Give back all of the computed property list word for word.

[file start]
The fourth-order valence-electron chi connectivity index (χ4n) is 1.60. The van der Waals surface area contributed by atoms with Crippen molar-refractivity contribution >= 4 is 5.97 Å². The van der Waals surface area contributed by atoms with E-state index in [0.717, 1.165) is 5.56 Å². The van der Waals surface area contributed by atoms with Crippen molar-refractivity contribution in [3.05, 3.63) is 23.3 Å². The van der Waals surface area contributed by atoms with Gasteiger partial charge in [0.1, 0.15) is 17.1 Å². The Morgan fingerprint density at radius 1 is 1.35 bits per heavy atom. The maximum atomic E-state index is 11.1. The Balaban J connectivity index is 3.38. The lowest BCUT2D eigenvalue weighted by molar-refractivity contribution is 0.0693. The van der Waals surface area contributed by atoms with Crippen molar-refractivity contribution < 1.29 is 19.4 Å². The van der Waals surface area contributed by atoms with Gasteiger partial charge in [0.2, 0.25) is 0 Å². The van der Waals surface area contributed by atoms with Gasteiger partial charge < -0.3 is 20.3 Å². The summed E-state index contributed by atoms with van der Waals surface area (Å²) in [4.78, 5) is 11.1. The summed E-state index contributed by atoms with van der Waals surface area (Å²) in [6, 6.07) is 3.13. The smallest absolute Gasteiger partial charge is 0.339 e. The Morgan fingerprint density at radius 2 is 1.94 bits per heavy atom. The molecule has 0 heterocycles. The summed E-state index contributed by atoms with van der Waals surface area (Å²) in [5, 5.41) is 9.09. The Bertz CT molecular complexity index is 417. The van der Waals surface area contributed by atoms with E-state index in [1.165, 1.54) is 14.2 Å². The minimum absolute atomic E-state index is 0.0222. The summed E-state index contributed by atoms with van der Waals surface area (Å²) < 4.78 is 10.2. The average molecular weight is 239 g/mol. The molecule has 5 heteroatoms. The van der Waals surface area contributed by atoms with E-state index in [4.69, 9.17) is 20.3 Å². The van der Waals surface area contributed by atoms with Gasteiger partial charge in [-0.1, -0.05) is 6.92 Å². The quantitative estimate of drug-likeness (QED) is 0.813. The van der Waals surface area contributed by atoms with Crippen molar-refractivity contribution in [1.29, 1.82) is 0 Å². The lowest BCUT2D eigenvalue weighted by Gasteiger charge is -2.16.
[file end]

The fourth-order valence-electron chi connectivity index (χ4n) is 1.60. The van der Waals surface area contributed by atoms with Crippen molar-refractivity contribution >= 4 is 5.97 Å². The van der Waals surface area contributed by atoms with E-state index in [0.717, 1.165) is 5.56 Å². The van der Waals surface area contributed by atoms with Crippen molar-refractivity contribution in [3.05, 3.63) is 23.3 Å². The van der Waals surface area contributed by atoms with Gasteiger partial charge in [0.1, 0.15) is 17.1 Å². The Morgan fingerprint density at radius 1 is 1.35 bits per heavy atom. The maximum atomic E-state index is 11.1. The Balaban J connectivity index is 3.38. The lowest BCUT2D eigenvalue weighted by molar-refractivity contribution is 0.0693. The van der Waals surface area contributed by atoms with Crippen molar-refractivity contribution < 1.29 is 19.4 Å². The van der Waals surface area contributed by atoms with Gasteiger partial charge in [0.2, 0.25) is 0 Å². The van der Waals surface area contributed by atoms with Gasteiger partial charge < -0.3 is 20.3 Å². The summed E-state index contributed by atoms with van der Waals surface area (Å²) in [4.78, 5) is 11.1. The summed E-state index contributed by atoms with van der Waals surface area (Å²) in [6, 6.07) is 3.13. The smallest absolute Gasteiger partial charge is 0.339 e. The Morgan fingerprint density at radius 2 is 1.94 bits per heavy atom. The molecule has 0 heterocycles. The summed E-state index contributed by atoms with van der Waals surface area (Å²) in [5, 5.41) is 9.09. The Bertz CT molecular complexity index is 417. The van der Waals surface area contributed by atoms with E-state index in [1.165, 1.54) is 14.2 Å². The minimum absolute atomic E-state index is 0.0222. The summed E-state index contributed by atoms with van der Waals surface area (Å²) < 4.78 is 10.2. The average molecular weight is 239 g/mol. The molecule has 5 heteroatoms. The van der Waals surface area contributed by atoms with E-state index in [4.69, 9.17) is 20.3 Å². The van der Waals surface area contributed by atoms with Gasteiger partial charge in [-0.1, -0.05) is 6.92 Å². The quantitative estimate of drug-likeness (QED) is 0.813. The van der Waals surface area contributed by atoms with Crippen molar-refractivity contribution in [1.29, 1.82) is 0 Å². The lowest BCUT2D eigenvalue weighted by Gasteiger charge is -2.16.